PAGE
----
Most tenants do not routinely change the locks in their rental home, but you should be aware that it can and does happen on occasion, especially in aggravated eviction cases. Read on to find out whether your tenant is justified in changing the locks and what you can do about it.
Why Tenants are not Allowed (Usually) to Change the Locks
Landlords have certain statutory obligations they must fulfil. These include ensuring a rental property is safe for tenants, which means conducting regular boiler checks and making sure smoke alarms are fully functional. If the tenant isn’t at home, a landlord with a key can let tradespeople in to carry out essential work.
It’s also essential that a landlord has a key in the event of an emergency. For example, if the police need to enter the property to carry out a welfare check and nobody is answering the door, the letting agent or landlord can use the key in their possession.
Imagine there is a reported gas leak and the tenant is on holiday – if you have no key to allow emergency workers fast access to the property it could end up causing damage to both the landlord’s property and the surrounding properties too.
Most standard tenancy agreements clearly state that a tenant is not allowed to make changes to the rental property without the landlord’s permission.
Newsflash: changing the locks is considered a major change.
For the avoidance of doubt, do check your tenancy agreement, just to be sure what it says about changing the locks. Ideally, there should be a clause about making material changes to the property. It’s a good idea to draw your tenant’s attention to this clause if they change the locks and you believe it has been done without justification.
What Happens if a Tenant Changes the Locks?
Unless the tenant can justify their actions – see more below – changing the locks on a rental property without the landlord’s permission is a breach of the tenancy. You should work with your tenant to understand why the locks have been changed and if appropriate you should ask the tenant to provide a new copy of the key to you or the letting agent.
When a Tenant CAN Change the Locks
There are some circumstances where a tenant can argue they were justified in changing the locks. It is a grey area. However, it’s best to ensure you don’t end up ticking any of the following boxes:
The Landlord Keeps Accessing the Property Without Giving Notice
Landlords usually retain a key to their property, so they can enter in an emergency or let the tenant in when they have lost their key). In theory, there’s nothing stopping a landlord from popping over and letting themselves in for a quick look around. However, most landlords understand that tenants have a right to quiet enjoyment of their property and that landlords cannot enter the property without permission obtained with adequate notice.
The right to “quiet enjoyment” is enshrined in law and, therefore, not negotiable or ‘optional’.
Landlords must give reasonable notice to tenants before entering a rental property to carry out repairs or do a routine property inspection.
The law states you cannot enter a tenant’s home without permission unless certain conditions prevail (i.e., it’s an emergency).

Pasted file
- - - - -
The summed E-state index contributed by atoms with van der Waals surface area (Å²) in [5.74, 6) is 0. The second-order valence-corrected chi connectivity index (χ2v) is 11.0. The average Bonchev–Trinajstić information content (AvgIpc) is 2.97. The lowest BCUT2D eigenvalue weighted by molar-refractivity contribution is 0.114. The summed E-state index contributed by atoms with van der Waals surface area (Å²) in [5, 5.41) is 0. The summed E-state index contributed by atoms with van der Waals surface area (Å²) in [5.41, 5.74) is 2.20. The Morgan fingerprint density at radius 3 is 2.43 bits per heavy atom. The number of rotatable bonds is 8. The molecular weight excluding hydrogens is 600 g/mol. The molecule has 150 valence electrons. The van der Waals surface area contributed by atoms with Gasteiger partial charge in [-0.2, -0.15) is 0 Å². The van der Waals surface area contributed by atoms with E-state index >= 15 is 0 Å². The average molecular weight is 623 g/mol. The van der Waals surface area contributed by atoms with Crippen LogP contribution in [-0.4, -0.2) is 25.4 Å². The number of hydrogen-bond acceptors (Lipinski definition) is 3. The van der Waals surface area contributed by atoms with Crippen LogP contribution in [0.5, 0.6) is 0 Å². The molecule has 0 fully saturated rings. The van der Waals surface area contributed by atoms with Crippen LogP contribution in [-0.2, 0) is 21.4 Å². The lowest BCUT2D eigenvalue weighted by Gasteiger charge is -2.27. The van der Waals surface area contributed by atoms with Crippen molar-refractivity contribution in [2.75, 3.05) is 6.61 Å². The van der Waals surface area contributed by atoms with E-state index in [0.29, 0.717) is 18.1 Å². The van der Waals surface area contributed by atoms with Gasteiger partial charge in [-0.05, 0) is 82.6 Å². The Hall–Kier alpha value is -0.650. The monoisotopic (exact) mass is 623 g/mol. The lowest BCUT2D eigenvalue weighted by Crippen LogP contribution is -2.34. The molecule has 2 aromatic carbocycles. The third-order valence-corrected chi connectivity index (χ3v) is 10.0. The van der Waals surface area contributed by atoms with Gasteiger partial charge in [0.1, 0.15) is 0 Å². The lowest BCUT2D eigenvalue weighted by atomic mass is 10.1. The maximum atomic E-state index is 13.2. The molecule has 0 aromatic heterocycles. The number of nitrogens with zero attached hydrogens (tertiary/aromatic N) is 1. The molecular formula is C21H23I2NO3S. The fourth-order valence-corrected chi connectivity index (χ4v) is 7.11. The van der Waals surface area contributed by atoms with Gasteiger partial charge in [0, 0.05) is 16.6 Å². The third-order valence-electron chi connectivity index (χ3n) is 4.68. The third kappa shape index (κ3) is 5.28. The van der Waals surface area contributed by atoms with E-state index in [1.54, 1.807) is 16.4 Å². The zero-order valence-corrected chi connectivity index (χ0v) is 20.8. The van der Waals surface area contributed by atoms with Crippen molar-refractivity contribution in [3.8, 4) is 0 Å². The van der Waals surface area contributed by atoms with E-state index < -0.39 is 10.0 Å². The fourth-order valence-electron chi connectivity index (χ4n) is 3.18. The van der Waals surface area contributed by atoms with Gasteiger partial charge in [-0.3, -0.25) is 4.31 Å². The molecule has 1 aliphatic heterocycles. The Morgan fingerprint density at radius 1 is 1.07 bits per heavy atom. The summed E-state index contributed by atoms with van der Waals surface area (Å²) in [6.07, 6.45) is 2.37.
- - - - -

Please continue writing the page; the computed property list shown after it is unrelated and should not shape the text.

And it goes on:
If you persist in visiting the property unannounced, whether your intentions are innocent or not, your tenant may feel sufficiently threatened to change the locks to keep you out. Your actions could be construed as harassment. Even if the tenant can’t claim they feel threatened it’s still out of order and a tenant will be within their rights to change the locks to prevent you from entering with no notice and breaching quiet enjoyment.
There is a Security Risk
Tenants have a legitimate reason to change the locks if their keys have been misplaced or stolen, and you, the landlord, don’t move fast enough to call a locksmith. It’s not OK to tell your tenant you’ll sort it out “at some point”. Remember, any insurance policy you or they have will be invalidated if the property cannot be secured.
How Much Does it Cost to Change the Locks?
It’s not a massively expensive job but expect to pay around £85+ to change a standard cylinder lock on a uPVC door. If you need to change the locks out of hours factor in a hefty call-out fee.
Why Would You Need to Claim Damages When a Tenant Changes the Locks?
A professional locksmith knows their stuff and you won’t have a clue if the locks have been changed until that awkward moment when the key doesn’t work.
If, however, a tenant attempts to change the lock themselves and this causes damage to the property (for instance if the door is damaged during lock replacement) you should be able to ask the tenant to cover the cost of making right the damage. This can either be claimed from the deposit if the tenant is moving out, or you can ask the tenant to cover these costs if they are staying in the property long term.
Evicting a Tenant for Changing the Locks
Without access to the property, you can’t do maintenance, carry out inspections or gain access for emergency purposes.
It should go without saying, but if a tenant changes the locks without your permission and isn’t justified in doing so or is refusing to allow you access to conduct essential repairs, your best course of action is to start eviction proceedings. You can read more about evicting your tenant here.
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